With more and more Hollywood directors getting involved in video games will it usher in a new era of gaming, or will they make the same mess of games as they’ve made of game / movies?

After fifteen years, it’s finally happening. John Woo and Chow Yun Fat are reuniting for a sequel to the historic Hong-Kong-action-epic Hard Boiled. Woo has influenced a generation of filmmakers, and trademarks like two-gun toting heroes, slow-motion , and borderline melodramatic action sequences have become staples of almost every director who wants to add a little flare to his gunplay. Hard Boiled is one of the films that really put Woo and Fat on the map with American audiences, so it’s high time that the adventures of Inspector Tequila were revisited on the big screen.

But…wait a minute…you mean this action blockbuster isn’t going to debut at my nearest multiplex? You’re telling me that the sequel (titled Stranglehold) is taking the form of a video game? Why would a big-name director choose to bring a high-profile sequel to the world in such a form? The answer is simple (and apparent to any gamer): video games have become a legitimate and exciting venue for storytelling. John Woo isn’t the only director who’s caught on to this fact, as it seems like every time you turn around, some Hollywood heavyweight is throwing their hat into the gaming ring. It’s clear they know where the future of entertainment lies. In this week’s column, I’ll look at some of the players in this Hollywood invasion, and what it means for games. I’m James McGee, and here’s The Game Plan.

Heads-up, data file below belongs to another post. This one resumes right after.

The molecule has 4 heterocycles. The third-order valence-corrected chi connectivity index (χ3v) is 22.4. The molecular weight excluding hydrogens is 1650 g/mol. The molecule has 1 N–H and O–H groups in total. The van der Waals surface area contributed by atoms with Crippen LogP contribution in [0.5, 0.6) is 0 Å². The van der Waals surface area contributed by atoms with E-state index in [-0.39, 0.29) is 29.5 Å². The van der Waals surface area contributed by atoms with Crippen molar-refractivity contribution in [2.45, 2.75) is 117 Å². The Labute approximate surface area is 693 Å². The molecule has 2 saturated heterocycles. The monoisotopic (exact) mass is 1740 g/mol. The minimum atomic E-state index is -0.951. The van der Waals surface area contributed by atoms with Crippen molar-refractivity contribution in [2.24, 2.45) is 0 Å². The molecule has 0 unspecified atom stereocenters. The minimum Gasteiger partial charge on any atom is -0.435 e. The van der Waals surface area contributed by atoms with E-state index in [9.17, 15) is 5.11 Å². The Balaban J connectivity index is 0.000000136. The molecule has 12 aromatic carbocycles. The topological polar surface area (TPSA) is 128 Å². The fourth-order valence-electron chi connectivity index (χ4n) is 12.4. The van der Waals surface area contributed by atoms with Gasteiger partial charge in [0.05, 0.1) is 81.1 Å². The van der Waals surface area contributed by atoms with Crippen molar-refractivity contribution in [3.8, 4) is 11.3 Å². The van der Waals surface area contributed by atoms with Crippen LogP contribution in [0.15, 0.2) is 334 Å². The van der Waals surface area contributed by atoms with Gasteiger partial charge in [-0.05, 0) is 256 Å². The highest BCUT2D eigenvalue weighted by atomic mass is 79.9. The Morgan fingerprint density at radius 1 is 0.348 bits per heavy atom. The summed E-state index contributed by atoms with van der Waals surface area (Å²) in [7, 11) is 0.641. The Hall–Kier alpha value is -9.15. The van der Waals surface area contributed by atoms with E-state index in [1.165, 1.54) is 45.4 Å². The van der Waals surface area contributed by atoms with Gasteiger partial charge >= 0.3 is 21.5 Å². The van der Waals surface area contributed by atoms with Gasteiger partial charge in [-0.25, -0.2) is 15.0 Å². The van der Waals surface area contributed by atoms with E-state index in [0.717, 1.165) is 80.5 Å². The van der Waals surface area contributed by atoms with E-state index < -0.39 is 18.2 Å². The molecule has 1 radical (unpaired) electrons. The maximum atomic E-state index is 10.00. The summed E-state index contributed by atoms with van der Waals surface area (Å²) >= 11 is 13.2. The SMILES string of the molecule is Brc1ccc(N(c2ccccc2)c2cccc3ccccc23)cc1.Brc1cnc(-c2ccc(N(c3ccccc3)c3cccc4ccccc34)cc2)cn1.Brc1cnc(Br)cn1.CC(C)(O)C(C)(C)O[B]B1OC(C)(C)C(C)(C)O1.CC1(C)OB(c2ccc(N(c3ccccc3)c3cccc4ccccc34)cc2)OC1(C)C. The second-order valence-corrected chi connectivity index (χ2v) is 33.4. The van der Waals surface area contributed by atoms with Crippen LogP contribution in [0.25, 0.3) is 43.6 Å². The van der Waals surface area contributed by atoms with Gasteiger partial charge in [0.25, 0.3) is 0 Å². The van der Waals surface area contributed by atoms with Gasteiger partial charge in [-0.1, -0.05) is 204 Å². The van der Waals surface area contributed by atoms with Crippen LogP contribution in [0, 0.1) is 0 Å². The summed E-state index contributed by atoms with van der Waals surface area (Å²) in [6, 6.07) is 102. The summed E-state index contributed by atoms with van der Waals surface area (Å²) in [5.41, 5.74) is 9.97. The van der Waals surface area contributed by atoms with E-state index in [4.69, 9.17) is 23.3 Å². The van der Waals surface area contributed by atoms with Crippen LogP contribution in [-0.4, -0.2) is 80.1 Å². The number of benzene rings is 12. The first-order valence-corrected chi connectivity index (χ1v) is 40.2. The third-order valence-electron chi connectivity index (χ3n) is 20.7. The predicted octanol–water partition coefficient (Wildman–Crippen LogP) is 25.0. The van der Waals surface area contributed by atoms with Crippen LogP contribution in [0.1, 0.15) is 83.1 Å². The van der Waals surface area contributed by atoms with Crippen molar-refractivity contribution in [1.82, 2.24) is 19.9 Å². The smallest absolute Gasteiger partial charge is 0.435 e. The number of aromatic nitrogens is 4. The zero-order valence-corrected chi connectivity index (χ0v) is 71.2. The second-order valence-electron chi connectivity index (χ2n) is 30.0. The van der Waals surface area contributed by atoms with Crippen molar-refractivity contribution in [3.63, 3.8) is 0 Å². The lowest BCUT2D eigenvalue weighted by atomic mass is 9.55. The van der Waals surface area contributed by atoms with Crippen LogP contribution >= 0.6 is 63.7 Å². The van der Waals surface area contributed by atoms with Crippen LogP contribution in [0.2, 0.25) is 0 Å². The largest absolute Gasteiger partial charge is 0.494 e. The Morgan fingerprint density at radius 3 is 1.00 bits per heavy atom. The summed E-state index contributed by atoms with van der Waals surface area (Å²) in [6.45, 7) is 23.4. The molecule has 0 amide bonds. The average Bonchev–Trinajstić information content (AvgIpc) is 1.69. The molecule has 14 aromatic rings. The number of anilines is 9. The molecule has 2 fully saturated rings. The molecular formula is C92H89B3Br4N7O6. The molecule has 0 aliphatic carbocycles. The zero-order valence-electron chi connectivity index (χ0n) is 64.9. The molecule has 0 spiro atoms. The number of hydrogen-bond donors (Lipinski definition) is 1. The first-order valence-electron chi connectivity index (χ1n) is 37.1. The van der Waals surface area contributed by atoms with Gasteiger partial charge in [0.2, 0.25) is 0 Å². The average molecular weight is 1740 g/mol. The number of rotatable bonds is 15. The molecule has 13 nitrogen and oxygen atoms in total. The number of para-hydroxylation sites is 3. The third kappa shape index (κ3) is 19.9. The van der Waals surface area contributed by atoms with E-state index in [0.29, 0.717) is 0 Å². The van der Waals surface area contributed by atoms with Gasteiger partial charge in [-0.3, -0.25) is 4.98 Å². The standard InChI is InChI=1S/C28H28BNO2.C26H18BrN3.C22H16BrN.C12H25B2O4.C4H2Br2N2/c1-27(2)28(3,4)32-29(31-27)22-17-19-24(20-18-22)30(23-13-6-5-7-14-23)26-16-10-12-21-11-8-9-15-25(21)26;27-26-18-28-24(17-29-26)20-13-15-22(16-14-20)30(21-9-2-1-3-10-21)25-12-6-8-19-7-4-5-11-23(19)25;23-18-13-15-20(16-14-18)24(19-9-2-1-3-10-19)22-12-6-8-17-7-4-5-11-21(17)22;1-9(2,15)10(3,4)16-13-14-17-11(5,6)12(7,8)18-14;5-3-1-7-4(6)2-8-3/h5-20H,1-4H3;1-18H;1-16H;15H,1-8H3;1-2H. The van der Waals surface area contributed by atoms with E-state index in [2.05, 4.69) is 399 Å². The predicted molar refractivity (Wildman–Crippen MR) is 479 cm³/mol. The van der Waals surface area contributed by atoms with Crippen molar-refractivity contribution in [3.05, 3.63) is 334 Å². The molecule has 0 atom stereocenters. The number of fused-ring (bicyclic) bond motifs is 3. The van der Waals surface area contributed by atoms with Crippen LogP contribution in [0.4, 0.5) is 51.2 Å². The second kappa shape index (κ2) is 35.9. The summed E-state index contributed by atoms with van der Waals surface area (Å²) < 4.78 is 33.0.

I love movies—they’re one of my passions—but even I must admit that things ain’t what they use to be. Movies have been the premier form of popular entertainment for close to a century, and any industry that has been that powerful for that long is bound to get complacent. There are still incredible films produced every year, but by and large, it just seems like the standards have dropped. Really, though, you can’t blame the movie studios. Why should they bother putting the time and effort into creating a quality product if you’ve got the only product of its kind? Where are people going to get their thrills, chills, and compelling stories if not from movies?

Surprising as it may be to some, video games are fast becoming the alternative venue for movie-sized entertainment. Over the years, games have been slowly evolving from arcade quarter-pits and expensive kid toys—good for a few hours diversion and nothing else—into a major entertainment juggernaut in their own right. Some of the best storytelling and most immersive entertainment can be found pouring out of your local game console. I challenge anyone who has played God of War, Halo, Final Fantasy, Resident Evil, or any other entry in the new generation of cinematic-minded games to tell me that they aren’t just as exciting, engaging, moving, and enthralling as the average summer blockbuster. Where so many lack-luster movies like to bill themselves as “epic,” here are pieces of work that actually deserve the moniker.

With games being such a huge business, it’s inevitable that other people want to stick their fingers in the pie. How else do you explain the myriad of almost-universally-crappy movie tie-in games that flood the market every year? Those looking for a quick buck have always been with us, and always will be. But what’s exciting now in the industry is that more and more directors are looking at games not as a cash-in opportunity, but as the storytelling vessels they truly are.